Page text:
The profession of Martial Arts instructor at the beginning of the 20th century in Brazil was not exactly the most promising. People’s awareness about it was practically nonexistent, making it really hard to find students who would be willing to pay a tuition in exchange for instruction.
The only people to see value in what Carlos Gracie had to teach were Law Enforcement officials. An opportunity finally arose for Carlos to teach outside of Rio de Janeiro, in the state of Minas Gerais.
The passion for Jiu-Jitsu and Koma’s dedication to make him a Champion, allowed Carlos to discover a new meaning in his life. From then on, Carlos started to use and see Jiu-Jitsu as a tool to help him find his way through the world. More than that, with time, he elected Jiu-Jitsu as an ideal worth fighting for and embraced it with strength and determination.
Reila Gracie had good opportunities to make a living. After a few years in Minas, Carlos decided to move to Sao Paulo and then back to Rio. His free spirit and faith in the great things Jiu-Jitsu could do for common people seemed to have made it hard for him to restrict his teachings to police officers and members of law enforcement agencies.
1925 - The First Brazilian Jiu-Jitsu School is Founded by Carlos Gracie
The first Gracie Brazilian Jiu-Jitsu School was founded in 1925 at Rua Marquês de Abrantes 106, Rio de Janeiro, Brazil. At the age of 23 years old, Carlos Gracie understood well the amazing benefits Jiu-Jitsu could bring to one’s life. Founding a school represented a very important milestone in his decision to grow Jiu-Jitsu Gracie as a national sport in Brazil.
The Marquês de Abrantes school was not exactly what one would expect as the pioneer power house of Gracie Brazilian Jiu-Jitsu. With limited resources and concerned with the well being of his younger brothers, all Carlos could afford was a small house where he turned the living room into a training area.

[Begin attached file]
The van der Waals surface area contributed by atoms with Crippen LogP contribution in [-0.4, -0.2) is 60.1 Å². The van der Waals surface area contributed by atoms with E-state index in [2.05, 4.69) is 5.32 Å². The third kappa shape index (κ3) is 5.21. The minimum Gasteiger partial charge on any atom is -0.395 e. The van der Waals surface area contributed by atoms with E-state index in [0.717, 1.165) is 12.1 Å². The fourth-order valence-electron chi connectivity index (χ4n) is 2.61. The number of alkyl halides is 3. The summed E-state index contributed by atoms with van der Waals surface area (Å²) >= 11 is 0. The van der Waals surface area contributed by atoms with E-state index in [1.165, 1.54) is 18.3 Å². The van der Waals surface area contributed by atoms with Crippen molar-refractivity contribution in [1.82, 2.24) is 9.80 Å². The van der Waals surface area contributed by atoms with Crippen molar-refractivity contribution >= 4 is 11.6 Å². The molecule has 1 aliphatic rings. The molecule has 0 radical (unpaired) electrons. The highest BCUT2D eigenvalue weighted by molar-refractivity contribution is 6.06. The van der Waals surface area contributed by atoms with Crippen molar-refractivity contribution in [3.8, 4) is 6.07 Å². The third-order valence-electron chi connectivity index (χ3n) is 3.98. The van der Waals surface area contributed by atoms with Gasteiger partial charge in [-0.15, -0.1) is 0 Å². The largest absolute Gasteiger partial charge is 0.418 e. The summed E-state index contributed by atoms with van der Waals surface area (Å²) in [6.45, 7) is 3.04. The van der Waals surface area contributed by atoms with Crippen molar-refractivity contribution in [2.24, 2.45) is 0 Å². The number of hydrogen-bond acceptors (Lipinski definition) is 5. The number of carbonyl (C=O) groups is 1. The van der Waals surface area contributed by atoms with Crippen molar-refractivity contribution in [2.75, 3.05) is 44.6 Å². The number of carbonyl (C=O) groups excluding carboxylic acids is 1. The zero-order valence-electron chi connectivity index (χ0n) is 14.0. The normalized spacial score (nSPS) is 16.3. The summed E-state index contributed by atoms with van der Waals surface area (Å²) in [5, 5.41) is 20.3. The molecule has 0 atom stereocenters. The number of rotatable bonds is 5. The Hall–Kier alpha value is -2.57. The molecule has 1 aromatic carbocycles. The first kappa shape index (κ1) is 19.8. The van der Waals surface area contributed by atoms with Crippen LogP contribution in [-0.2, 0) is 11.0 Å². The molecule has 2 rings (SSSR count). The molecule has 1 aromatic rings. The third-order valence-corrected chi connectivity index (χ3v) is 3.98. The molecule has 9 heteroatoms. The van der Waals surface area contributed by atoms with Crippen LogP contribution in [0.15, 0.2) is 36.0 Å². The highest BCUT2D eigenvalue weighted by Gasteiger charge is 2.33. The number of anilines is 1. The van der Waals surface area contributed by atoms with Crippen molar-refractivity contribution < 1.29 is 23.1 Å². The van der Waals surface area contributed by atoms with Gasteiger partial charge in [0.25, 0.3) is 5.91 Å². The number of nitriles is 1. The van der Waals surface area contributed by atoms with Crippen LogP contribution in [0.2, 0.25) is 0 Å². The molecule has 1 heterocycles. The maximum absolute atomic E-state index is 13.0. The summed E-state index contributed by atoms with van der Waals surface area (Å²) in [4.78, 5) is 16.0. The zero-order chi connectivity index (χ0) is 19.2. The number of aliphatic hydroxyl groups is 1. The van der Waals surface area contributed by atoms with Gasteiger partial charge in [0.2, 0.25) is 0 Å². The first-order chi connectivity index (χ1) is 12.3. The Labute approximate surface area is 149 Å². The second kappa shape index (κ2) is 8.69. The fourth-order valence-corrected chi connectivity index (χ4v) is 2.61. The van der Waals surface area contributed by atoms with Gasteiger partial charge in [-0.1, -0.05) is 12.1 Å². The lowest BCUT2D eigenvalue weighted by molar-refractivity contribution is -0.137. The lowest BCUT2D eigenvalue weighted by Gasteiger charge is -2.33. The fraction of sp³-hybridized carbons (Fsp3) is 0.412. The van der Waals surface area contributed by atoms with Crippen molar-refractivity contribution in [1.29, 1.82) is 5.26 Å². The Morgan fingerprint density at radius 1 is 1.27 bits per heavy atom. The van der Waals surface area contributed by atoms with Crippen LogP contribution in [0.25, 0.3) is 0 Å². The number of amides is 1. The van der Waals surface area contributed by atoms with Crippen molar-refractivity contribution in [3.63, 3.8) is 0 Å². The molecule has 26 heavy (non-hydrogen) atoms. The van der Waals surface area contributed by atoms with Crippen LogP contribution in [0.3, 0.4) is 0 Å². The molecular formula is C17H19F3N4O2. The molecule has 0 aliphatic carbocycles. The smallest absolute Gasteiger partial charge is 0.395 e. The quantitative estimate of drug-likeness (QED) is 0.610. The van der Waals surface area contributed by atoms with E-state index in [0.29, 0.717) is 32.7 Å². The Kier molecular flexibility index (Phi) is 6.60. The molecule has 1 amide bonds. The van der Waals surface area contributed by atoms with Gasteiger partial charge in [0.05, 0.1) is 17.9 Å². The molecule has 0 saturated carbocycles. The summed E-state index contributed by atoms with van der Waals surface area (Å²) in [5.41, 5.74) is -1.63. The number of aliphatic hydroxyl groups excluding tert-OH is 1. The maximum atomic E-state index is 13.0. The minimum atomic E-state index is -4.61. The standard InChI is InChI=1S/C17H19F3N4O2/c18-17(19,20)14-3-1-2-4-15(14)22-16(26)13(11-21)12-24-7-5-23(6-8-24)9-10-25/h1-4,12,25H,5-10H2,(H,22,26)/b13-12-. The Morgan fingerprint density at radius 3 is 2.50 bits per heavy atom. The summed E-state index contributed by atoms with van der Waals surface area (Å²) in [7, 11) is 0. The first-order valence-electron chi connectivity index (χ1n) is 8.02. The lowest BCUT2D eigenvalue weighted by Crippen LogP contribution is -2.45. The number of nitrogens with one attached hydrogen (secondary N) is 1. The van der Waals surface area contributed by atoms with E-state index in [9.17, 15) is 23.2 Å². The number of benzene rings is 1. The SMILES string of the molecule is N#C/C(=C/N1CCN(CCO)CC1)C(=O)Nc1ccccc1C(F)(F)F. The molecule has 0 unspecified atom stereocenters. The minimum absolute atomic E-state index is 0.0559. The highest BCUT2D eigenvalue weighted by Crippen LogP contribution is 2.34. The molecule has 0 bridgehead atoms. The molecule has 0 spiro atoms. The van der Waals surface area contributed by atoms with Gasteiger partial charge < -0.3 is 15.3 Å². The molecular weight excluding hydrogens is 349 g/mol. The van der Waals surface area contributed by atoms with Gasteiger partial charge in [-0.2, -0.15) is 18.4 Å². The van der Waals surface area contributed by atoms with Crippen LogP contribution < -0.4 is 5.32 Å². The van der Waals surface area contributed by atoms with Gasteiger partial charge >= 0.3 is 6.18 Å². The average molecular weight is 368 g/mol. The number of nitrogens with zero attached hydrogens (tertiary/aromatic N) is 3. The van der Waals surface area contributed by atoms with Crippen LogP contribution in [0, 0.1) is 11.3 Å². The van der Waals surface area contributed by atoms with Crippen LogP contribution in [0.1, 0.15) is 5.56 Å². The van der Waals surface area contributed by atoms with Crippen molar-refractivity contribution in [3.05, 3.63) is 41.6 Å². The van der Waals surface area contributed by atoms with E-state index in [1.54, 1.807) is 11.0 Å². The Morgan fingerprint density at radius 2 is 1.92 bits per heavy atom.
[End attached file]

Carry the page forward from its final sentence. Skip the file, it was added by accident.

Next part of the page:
In that house Carlos united his brothers and engaged them in his life project. He knew it would be impossible to accomplish such a gigantic task alone and started to teach his younger brothers, Oswaldo (1904), Gastao (1906), George (1911), and Helio (1913).
The first generation of Gracie brothers living and working in the same house seems to have forged the family spirit that flowed down through generations and was so important to the extraordinary success the Gracie Family achieved over the years.
1932 - The Helio Gracie Era
Helio Gracie was just a kid when the Marques de Abrantes school opened its doors in 1925. At 12 years old, he was too young to help with the classes or in the running of the school.
Carlos was really busy teaching and managing the family business, so Helio’s first lessons in BJJ were delegated to his other brothers, Gastao, Oswaldo and George. It was not until later that Carlos started to notice Helio’s talent, and dedicated more time to teach and train him.